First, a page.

Is Milk Good For You?

Published 5/14/13

We have all been conditioned that milk should be the a key staple of any diet and that it is the epitome of healthy drinking and strong bones. Milk may be an extremely beneficial beverage but recent research is beginning to show that milk is not as innocent as once thought. Milk is great for babies and children as their bodies continue to develop but now modern science is suggesting that adults should start to wean off milk once their body completes puberty.

Health Benefits of Milk

One eight-ounce glass of milk is a nutrition powerhouse. One serving of milk can provide as much as 30% of your recommended daily value (DV) of calcium, 25% DV of vitamin D, 20% DV of phosphorus, and 11% DV of potassium.

Whole Milk vs. 2%/1%/Skim

Cow’s milk is an excellent source of calcium and vitamin D but is very high in saturated fat, which is why 2%, 1%, or skim milk is typically recommended.  One serving of whole milk contains up to 146 calories with 8 grams of fat, with 5 of those 8 grams being saturated fats, the unhealthiest type of fat. In comparison, one serving of 1% milk contains roughly 100 calories with only 2 grams of saturated fats. One serving of skim milk has only 83 calories along with 0 grams fat.

Is Milk More Detrimental Than Beneficial?

From a surface level, milk looks extremely beneficial as a result of being an excellent source of protein, vitamin D and calcium. But as you begin to dive a little deeper some red flags begin to appear. Milk is considered by many health professionals to be a mucus-producing food that can aggravate congestion and produce worsening sinus problems and sinus migraines. Some studies have even shown a correlation between milk and reflux, eczema, strep throat, and joint pain. If you suffer from any of these ailments listed above, it is recommended that you limit your consumption of milk. Although you will be missing out on the nutrition found in milk, there are plenty of other sources of protein, vitamin D, and calcium.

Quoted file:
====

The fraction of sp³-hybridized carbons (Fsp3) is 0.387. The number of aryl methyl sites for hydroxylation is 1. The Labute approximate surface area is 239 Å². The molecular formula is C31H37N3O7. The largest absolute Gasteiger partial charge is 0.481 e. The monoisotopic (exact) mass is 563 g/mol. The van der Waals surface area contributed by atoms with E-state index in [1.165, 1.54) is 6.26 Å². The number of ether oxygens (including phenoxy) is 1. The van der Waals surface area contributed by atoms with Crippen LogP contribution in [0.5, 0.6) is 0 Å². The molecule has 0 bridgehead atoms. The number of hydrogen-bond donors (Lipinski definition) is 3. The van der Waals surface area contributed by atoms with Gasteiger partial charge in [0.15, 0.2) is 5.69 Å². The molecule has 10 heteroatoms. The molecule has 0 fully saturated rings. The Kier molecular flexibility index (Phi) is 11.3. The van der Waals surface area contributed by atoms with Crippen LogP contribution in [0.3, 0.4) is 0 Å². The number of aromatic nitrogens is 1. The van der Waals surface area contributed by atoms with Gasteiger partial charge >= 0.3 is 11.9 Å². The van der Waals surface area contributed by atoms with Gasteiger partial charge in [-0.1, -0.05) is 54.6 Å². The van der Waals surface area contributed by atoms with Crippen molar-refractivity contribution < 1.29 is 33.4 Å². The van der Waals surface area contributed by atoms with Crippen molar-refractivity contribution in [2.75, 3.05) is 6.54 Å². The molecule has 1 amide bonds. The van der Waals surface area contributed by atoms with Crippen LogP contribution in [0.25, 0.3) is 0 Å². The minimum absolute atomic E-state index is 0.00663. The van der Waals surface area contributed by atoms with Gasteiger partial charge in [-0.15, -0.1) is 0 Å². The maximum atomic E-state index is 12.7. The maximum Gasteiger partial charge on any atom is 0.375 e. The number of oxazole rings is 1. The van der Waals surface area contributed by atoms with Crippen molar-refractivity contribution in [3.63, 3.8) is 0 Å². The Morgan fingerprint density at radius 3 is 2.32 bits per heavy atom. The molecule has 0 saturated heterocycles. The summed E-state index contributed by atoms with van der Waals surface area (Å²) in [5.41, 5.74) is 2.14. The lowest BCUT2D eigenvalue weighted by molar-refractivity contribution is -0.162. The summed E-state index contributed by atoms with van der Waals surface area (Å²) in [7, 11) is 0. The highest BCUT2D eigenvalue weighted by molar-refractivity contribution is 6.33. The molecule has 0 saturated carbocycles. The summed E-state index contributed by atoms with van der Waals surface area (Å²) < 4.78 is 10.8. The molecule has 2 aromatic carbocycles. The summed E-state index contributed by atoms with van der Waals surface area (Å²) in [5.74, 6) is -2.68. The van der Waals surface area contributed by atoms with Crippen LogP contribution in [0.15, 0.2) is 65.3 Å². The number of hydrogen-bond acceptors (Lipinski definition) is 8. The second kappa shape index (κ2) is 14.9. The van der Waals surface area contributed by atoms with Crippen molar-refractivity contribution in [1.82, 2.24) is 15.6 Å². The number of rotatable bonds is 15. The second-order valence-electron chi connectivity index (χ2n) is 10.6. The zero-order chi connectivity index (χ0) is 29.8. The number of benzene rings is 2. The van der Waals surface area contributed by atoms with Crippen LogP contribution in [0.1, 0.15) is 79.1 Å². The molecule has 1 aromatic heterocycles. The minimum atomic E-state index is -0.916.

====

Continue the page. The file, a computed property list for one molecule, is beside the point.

Post-Workout Beverage

The protein found in milk is roughly 80% whey protein with the rest being casein protein. Whey protein is known as a fast protein because it is easily broken down to amino acids and absorbed into the bloodstream rapidly. Casein, on the other hand, is a slow protein because it takes your body longer to digest it. Whey protein and casein make a great team because whey protein gives your muscles the protein it needs right after being exercised while the casein nourishes your muscles as they recover throughout the day or while you sleep.

Is Organic Milk Really Organic?

It is very important to be aware of what the milk in store fridges actually contains. When producing milk, cows are given growth hormones to speed up milk production and antibiotics to fight infections. Inevitably, these hormones and antibiotics end up in the final milk beverage. Just because a milk container says “organic” doesn’t mean that the milk is truly organic. Some milk producers use the term organic to say that no hormones were used while others use the term to say that no antibiotics were used. If you are looking for milk that contains neither hormones nor antibiotics, be sure to check the label for a clear statement that states that neither hormones nor antibiotics were given to the cows that provided the milk for that brand.

Milk Substitutes

For people who have trouble processing cow’s milk as a result of being lactose intolerant, there are several great milk alternatives. Some of the most popular milk substitutes include soymilk, goat’s milk, almond milk, rice milk, and coconut milk.

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